So, are there any downsides to the Sculpfun S9 Laser Engraving Machine? Well, if there’s anything minor to say, it’s only that if this were aimed more specifically at beginners, it would have been useful to have more information about the specifics of working with certain materials. It’s not really much of a mark against the machine, but while it makes mention that it would be difficult to cut clear acrylic or plastic, it doesn’t mention the potential difficulties with lighter colors in general.
At the end of the day, not only is it incredibly easy to set up and use the S9 Laser Engraving Machine, but it’s also a shockingly powerful cutting and engraving machine for the money that you’re putting into it. This device will run you just over $300, and for that, you’re getting some incredible cutting power. The clever optics in the laser assembly make it possible to cut through materials all the way up to 15mm depending on the material in question. Whether you’re a hardcore member of the maker community, looking for a new cutter and engraver for your builds, or a hobbyist who wants to knock out some plaques and coasters for your friends, you’ll struggle to find a laser of this quality, for this sort of price.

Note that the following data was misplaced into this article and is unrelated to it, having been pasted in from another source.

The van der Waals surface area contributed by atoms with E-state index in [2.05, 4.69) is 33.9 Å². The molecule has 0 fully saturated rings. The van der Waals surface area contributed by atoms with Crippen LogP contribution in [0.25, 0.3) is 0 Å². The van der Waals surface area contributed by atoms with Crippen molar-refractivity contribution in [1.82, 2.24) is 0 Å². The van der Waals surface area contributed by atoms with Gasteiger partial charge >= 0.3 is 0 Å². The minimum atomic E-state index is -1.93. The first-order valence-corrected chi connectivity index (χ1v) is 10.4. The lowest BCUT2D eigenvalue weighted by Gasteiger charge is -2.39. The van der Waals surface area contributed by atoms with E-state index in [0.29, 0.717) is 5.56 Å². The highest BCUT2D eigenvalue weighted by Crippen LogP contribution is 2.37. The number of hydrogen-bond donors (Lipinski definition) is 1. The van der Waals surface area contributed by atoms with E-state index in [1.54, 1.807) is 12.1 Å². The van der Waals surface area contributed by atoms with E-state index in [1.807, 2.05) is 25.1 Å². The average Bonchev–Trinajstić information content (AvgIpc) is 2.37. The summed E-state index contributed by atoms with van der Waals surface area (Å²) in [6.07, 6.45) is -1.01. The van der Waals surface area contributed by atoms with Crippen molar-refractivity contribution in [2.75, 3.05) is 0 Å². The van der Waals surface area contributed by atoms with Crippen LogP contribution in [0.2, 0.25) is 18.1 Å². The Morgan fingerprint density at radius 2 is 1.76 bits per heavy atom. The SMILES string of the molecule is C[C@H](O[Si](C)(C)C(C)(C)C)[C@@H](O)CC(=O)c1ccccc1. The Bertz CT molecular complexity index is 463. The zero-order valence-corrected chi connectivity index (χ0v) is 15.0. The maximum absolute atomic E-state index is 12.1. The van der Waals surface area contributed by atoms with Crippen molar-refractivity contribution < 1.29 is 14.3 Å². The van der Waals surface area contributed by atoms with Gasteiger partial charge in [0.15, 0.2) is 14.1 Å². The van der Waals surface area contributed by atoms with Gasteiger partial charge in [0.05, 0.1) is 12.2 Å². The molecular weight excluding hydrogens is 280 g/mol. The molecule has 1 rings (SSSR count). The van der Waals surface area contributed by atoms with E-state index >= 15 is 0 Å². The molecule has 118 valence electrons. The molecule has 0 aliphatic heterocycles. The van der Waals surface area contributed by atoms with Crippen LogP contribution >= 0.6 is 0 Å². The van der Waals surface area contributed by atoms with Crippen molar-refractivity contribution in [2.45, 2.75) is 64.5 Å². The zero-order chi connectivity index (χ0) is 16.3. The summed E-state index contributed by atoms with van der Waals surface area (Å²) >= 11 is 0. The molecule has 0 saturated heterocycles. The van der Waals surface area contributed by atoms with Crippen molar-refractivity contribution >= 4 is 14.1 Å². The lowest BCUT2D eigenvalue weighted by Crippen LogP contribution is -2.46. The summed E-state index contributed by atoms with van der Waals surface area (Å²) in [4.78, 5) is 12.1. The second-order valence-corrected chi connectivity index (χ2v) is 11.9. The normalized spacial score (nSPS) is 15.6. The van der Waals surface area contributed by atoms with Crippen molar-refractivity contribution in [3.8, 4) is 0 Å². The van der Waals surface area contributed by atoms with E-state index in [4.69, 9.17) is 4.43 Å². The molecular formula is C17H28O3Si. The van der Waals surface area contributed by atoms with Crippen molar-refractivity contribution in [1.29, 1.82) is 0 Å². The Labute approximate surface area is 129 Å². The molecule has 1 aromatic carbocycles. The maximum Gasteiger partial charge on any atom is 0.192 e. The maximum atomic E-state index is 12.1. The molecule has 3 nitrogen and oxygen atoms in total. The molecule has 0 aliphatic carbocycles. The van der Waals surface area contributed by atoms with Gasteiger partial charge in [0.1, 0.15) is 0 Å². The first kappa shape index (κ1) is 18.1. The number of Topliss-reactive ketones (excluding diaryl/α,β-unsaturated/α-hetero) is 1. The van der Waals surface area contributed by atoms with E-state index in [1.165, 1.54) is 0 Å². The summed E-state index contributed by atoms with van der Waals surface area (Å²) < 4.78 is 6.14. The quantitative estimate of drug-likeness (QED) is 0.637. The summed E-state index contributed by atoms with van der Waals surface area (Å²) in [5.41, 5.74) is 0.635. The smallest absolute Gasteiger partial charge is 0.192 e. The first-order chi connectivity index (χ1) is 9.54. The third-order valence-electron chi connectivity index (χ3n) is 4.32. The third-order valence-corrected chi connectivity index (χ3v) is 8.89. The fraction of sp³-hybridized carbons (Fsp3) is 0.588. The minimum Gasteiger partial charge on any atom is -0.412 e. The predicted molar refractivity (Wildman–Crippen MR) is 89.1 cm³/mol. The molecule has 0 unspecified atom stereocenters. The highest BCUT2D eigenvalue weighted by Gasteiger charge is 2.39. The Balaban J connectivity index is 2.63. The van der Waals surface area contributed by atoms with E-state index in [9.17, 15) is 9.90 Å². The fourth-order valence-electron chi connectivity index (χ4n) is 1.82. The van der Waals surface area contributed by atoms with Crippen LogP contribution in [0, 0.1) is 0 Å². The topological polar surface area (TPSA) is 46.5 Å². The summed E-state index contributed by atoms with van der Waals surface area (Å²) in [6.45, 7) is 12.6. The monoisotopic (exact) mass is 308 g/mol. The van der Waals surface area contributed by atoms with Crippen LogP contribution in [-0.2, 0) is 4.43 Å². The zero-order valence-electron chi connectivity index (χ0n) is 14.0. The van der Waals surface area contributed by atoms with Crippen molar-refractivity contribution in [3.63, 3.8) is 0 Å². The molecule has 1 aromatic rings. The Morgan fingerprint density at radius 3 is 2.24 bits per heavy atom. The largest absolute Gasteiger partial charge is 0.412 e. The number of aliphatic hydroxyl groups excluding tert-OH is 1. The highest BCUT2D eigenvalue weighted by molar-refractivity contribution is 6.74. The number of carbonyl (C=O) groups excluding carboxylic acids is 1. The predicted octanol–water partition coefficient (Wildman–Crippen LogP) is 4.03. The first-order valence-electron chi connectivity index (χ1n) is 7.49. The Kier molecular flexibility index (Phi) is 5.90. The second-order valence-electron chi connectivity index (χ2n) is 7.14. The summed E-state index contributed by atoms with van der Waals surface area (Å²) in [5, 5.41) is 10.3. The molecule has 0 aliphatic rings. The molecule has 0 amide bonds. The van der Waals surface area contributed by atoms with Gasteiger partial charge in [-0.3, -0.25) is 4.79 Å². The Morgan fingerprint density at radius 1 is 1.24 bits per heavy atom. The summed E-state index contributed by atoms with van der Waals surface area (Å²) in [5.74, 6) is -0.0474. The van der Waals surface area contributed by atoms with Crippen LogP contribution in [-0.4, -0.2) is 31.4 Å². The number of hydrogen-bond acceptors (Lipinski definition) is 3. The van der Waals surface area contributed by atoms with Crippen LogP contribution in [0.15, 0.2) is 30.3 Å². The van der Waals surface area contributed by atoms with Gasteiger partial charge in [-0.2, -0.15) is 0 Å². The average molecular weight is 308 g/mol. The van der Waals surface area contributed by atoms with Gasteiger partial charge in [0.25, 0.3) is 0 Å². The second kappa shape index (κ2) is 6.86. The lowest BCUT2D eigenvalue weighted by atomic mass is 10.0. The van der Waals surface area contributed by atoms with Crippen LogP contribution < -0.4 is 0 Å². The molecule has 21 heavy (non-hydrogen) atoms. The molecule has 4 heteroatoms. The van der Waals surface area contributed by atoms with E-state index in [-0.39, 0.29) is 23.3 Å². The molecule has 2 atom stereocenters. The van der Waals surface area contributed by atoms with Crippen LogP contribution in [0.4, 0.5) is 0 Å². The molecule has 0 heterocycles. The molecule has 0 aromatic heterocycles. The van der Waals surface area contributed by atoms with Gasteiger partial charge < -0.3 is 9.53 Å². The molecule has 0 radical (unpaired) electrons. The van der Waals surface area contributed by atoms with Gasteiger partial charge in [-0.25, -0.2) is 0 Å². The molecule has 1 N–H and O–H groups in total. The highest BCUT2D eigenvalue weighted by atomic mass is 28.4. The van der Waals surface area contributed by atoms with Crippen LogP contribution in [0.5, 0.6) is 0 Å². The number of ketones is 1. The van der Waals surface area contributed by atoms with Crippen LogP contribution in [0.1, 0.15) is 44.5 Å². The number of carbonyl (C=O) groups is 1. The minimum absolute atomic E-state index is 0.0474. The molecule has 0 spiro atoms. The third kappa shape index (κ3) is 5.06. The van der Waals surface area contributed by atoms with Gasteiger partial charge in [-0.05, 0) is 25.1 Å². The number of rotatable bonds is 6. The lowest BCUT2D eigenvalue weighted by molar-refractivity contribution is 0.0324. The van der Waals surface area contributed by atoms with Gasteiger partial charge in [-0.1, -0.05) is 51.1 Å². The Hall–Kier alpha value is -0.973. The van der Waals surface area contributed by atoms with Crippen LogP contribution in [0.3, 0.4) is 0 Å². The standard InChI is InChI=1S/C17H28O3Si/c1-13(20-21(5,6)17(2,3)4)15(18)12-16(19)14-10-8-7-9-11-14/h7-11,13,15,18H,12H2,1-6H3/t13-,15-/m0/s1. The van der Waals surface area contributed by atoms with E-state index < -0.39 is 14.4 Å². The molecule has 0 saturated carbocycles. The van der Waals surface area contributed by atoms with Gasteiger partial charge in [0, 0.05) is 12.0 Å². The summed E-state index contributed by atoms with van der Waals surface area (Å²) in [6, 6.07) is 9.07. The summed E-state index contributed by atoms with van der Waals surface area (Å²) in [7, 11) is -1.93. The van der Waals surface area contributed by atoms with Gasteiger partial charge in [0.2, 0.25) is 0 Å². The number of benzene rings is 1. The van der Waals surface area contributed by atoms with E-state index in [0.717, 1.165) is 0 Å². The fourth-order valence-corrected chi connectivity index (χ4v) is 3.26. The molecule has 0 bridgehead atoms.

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About The Author
(54 Articles Published)
A gaming, cybersecurity, and technology writer who has been building computers and tinkering with software since he was a teenager. William has been a professional freelance writer since 2016 and has been involved with prestigious websites in the past, including TechRaptor.net and Hacked.com
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May 13, 2022 at 06:09AM